So when we step back and assess all the dynamics and dangers that come with this, a truth dawns on us. We used to think that there are a series of distinct crises: the climate, the refugees, the housing, the debt, the inequality crises, the crisis of the rich getting richer and the poor getting poorer. We tried to isolate each one to solve them.

Then we began to realize that the main crises – of capital, climate and imperialism – were intertwined. Therefore, we had to face all of them at the same time, but in different ways.

Now, we can see that we don't face multiple distinct crises. The system itself is in crisis. The global system is not in an crisis that can be resolved. The system é the crisis and must be overcome, replaced, transformed. As the slogan says, we need systemic change, not climate change.

That is why, this week, the Progressive International finds itself under the not-so-exciting title of “Conference at the End of the World” [“Summit at the End of the World🇧🇷

Because the end of the world is already here – it's just unevenly distributed. The image of the apocalypse – bombs and airstrikes, oil spills and forest fires, disease and epidemics – is already reality for people across the planet.

The periphery is the future, not the past. We were told that developed countries offer developing countries a picture of their future. But the periphery is at the forefront of history – where the crisis of capital strikes hardest, the consequences of climate breakdown strike most quickly, and the cry of resistance is loudest.

And that resistance is powerful and inspiring. There is, after all, much to give us hope.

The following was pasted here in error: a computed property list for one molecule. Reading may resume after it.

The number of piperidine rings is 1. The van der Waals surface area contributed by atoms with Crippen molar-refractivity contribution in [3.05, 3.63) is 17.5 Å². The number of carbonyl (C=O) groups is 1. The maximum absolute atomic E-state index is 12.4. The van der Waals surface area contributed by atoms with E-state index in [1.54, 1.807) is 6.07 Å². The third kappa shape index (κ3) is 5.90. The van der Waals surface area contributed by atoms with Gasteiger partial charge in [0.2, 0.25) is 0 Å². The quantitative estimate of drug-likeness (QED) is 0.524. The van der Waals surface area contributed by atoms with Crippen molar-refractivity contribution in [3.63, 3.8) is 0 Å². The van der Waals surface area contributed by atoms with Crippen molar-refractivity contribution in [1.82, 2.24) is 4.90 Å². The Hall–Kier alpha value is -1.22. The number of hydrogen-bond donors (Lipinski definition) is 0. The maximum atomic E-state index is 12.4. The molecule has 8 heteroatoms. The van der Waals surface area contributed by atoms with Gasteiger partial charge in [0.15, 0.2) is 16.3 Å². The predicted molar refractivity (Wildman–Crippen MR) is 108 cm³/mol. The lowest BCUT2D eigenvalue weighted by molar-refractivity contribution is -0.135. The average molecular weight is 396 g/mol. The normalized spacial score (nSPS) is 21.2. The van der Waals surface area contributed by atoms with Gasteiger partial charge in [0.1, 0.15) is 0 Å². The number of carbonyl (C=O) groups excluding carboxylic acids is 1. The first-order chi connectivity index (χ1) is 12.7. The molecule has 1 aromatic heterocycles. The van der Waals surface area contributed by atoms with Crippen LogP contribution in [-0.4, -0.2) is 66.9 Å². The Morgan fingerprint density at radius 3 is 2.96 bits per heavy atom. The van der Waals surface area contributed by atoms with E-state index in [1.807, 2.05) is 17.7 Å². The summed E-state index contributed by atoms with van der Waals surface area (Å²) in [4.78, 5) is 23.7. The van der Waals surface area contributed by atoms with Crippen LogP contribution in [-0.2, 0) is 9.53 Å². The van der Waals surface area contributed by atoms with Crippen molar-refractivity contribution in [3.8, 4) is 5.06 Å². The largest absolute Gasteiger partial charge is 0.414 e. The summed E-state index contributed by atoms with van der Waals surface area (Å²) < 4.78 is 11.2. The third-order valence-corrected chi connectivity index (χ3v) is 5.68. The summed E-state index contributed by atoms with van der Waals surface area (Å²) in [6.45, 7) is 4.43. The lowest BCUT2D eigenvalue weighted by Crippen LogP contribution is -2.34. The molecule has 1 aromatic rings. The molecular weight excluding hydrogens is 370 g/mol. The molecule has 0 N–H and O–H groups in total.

Since the last conference of the Progressive International, the world has witnessed the biggest strike in history. Allied farmers and workers in India resisted two neoliberal projects that Narenda Modi's government wanted to pass through its parliament. Farmers defended their interests, their livelihoods and the needs of the poorest. And they won.

Or consider Amazon, the fifth highest earning company during the pandemic. Its greed and exploitation have been courageously faced by workers, communities and activists on every continent of the world. They teamed up to “make amazon pay” [Make Amazon Pay].

In Latin America, in country after country, people are mobilizing in defense of progressive political leaders who say it is enough for domination by capital, the destruction of their communities and the abuse of the environment.

But resisting is not enough. We need to build.

And that's what I see in communities all over the world: people coming together in the face of adversity and realizing that if they work together, their achievements are greater. Socialism is already present in our communities. Cultivating it into a powerful alternative is our task, our cause.

And that's what we're doing this week. This conference is a building site. Why are we taking stock of this dying world? To build the new, the one that will replace it – overflowing with life, united by love, and driven by popular sovereignty.

How do we do it? It's such an urgent thing. There is no more time to waste.

First, we unite. Progressive forces need to unite beyond borders and difficulties to mobilize and organize themselves to face the crises of capital, climate and imperialism.

This means that the task facing each of us is twofold. We strengthen urban and rural workers in their struggles against exploitation, people and communities in their struggles for dignity, and progressive forces working to mobilize state power. And we've brought them all together into powerful people's alliances with the ability to rebuild the world.

As systems collapse, we will face the backlash as well as the elite who want to keep things the way they are. We have already tasted its poison with Trump, Bolsonaro, Modi, Erdogan, Putin and Duterte.

To defeat these monsters of our time and the new ones to come, we build the people's power to unite the struggles against the end of the world with the battle at the end of the month. Our movements must lead to a better life for ordinary people, ensuring their survival, housing, health, their right to have more time to spend with friends and those they love, power over their own lives, and a clean environment. , safe and sustainable.

If we do this, we will cultivate hope and not despair. And we will breathe life into a new world from the ashes of this one.